History of Kiwifruit

From ancient China to cutting-edge California, the story of kiwifruit is a rich and colorful saga for which new chapters continue to be written today. Enjoy this sweet, juicy stroll down memory lane!

Originally discovered in the Chang Kiang Valley of China, kiwifruit was considered a delicacy by the great Khans who relished its emerald green color and dazzling flavor. By the mid 1800s, the fruit had found its way into other countries which nicknamed it Chinese gooseberry, and it wasn't long before New Zealand growers were exporting the exotic fruit to specialized markets around the world.

Fast-forward to 1962, when a California produce dealer began importing New Zealand gooseberries to satisfy the request of a lone Safeway shopper. The dealer renamed the product "kiwifruit" because of its resemblance to the fuzzy brown kiwi — New Zealand's funny-looking national bird. By the late 1960s, California began producing its own kiwifruit in the Delano and Gridley areas.

Did you know all the other rich minerals that are in kiwifruit?
Besides potassium, there are four minerals contained in kiwifruit which have a nutrient density of one or more. These are: calcium (RDA of 5.5%); Iron (RDA, 4%); Magnesium (RDA, 6%) and Copper (RDA, 8%). In addition, kiwifruit is an unusual supplier of some new researched trace minerals including Manganese, essential to the enzymes involved in the body’s use of protein and food energy, and Chromium, known to be a key factor in regulating the heartbeat and the body’s use of carbohydrates.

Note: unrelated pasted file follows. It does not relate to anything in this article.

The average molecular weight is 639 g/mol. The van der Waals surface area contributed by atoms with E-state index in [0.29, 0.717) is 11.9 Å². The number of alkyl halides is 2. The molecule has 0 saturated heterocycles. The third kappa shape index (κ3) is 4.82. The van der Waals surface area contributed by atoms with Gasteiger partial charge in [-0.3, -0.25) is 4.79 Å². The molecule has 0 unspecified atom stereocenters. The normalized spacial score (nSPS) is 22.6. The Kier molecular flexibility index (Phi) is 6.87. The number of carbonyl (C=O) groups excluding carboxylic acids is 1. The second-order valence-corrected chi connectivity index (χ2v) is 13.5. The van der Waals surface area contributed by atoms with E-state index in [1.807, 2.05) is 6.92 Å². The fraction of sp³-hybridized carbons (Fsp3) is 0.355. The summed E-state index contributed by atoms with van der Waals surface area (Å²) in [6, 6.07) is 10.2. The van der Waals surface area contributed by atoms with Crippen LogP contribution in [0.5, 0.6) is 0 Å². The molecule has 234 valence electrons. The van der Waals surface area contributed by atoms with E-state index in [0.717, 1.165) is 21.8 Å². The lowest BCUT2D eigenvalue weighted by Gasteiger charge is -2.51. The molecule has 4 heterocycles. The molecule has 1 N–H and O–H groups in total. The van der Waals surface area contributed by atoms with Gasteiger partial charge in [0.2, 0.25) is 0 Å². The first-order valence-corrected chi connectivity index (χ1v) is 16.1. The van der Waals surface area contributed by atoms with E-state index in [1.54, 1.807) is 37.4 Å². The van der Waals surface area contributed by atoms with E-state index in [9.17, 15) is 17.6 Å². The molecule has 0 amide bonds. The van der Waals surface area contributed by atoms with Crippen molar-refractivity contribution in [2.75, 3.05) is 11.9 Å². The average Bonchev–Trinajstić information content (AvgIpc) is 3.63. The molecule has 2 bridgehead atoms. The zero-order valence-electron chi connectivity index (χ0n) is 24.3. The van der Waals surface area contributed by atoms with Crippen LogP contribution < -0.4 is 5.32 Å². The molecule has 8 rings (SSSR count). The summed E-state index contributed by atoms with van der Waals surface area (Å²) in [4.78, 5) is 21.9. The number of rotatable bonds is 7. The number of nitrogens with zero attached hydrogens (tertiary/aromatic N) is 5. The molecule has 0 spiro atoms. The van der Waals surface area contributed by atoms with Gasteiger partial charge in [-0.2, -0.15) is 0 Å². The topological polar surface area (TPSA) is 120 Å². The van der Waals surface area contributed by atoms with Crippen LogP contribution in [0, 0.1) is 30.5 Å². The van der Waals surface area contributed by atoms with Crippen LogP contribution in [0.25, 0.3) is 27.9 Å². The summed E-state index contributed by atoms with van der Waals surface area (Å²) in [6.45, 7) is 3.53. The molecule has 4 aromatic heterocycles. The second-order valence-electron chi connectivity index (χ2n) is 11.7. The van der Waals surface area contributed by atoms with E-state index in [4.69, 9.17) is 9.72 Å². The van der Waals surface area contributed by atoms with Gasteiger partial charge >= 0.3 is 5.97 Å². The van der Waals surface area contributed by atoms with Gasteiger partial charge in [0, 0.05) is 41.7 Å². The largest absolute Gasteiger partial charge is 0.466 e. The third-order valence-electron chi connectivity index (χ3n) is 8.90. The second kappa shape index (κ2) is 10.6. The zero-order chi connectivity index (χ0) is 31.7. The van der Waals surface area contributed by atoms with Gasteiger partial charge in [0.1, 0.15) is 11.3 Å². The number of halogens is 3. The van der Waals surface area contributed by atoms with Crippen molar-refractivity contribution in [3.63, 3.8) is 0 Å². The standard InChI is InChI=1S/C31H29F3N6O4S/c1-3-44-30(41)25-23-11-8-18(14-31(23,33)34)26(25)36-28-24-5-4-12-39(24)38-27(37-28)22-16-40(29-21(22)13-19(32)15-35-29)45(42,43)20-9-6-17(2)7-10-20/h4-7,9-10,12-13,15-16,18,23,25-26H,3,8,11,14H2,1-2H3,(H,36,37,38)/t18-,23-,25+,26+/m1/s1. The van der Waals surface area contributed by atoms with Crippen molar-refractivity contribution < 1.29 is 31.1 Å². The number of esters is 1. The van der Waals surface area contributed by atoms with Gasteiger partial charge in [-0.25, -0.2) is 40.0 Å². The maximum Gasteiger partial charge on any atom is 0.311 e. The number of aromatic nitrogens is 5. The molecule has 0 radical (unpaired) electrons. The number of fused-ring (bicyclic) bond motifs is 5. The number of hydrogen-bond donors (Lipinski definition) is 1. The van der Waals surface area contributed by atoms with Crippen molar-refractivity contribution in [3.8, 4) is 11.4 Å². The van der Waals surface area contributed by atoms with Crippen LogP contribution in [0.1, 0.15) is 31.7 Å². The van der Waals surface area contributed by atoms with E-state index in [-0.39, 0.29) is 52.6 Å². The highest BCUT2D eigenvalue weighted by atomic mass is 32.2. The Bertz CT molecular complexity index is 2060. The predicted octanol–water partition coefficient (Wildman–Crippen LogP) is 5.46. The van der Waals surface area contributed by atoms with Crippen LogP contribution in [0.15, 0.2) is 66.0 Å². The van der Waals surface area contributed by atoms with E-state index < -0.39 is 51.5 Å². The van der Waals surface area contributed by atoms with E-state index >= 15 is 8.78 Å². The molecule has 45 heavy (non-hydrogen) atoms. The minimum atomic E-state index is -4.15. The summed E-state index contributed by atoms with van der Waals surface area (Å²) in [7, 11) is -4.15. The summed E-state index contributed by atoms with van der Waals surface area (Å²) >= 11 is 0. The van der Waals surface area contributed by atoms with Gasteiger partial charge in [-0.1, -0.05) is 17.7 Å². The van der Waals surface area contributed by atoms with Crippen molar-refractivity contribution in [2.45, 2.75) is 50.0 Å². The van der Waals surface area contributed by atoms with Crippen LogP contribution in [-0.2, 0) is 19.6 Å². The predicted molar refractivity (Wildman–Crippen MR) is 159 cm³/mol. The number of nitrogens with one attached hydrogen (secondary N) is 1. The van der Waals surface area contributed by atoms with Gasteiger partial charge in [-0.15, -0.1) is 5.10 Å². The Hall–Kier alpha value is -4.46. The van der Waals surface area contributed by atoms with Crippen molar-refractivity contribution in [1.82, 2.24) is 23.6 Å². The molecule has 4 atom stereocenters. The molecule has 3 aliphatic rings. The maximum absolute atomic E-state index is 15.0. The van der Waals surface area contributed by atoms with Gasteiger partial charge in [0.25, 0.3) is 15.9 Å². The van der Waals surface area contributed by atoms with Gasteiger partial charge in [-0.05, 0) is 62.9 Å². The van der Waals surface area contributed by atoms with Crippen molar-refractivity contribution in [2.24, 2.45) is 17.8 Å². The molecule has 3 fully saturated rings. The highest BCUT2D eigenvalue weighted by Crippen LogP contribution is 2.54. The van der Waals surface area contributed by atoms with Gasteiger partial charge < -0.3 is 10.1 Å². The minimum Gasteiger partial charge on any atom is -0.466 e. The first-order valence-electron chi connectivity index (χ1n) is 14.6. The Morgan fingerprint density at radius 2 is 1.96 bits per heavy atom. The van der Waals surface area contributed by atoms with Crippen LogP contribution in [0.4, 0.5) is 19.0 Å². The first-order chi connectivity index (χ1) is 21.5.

Production of California Kiwifruit skyrocketed in the 1980s, rising 667% in just five years to keep up with soaring demand. As its popularity grew, so did its reputation for exceptional nutrition, as research found kiwifruit to be the most "nutrient dense" of all major fruits, containing more vitamin C than an orange and more potassium than a banana. In 1992, kiwifruit was ranked among the top ten most nutritious foods.

Despite the consistently-rising popularity of California Kiwifruit, the state is still considered a small player in the world kiwifruit market, trailing Italy, New Zealand and Chile by a significant margin. Currently there are fewer than 300 kiwifruit growers in California, each farming an average of just 13 acres. Even so, California produces around 98% of the kiwifruit grown in the U.S!

Due to California's fall kiwifruit harvest, it's available to consumers during the winter months — an uncommon time for "homegrown" fresh fruits — with a season extending from October through May. Being in the southern hemisphere, New Zealand and Chile harvest their kiwifruit in the spring, enabling world consumers to enjoy fresh kiwifruit all year long.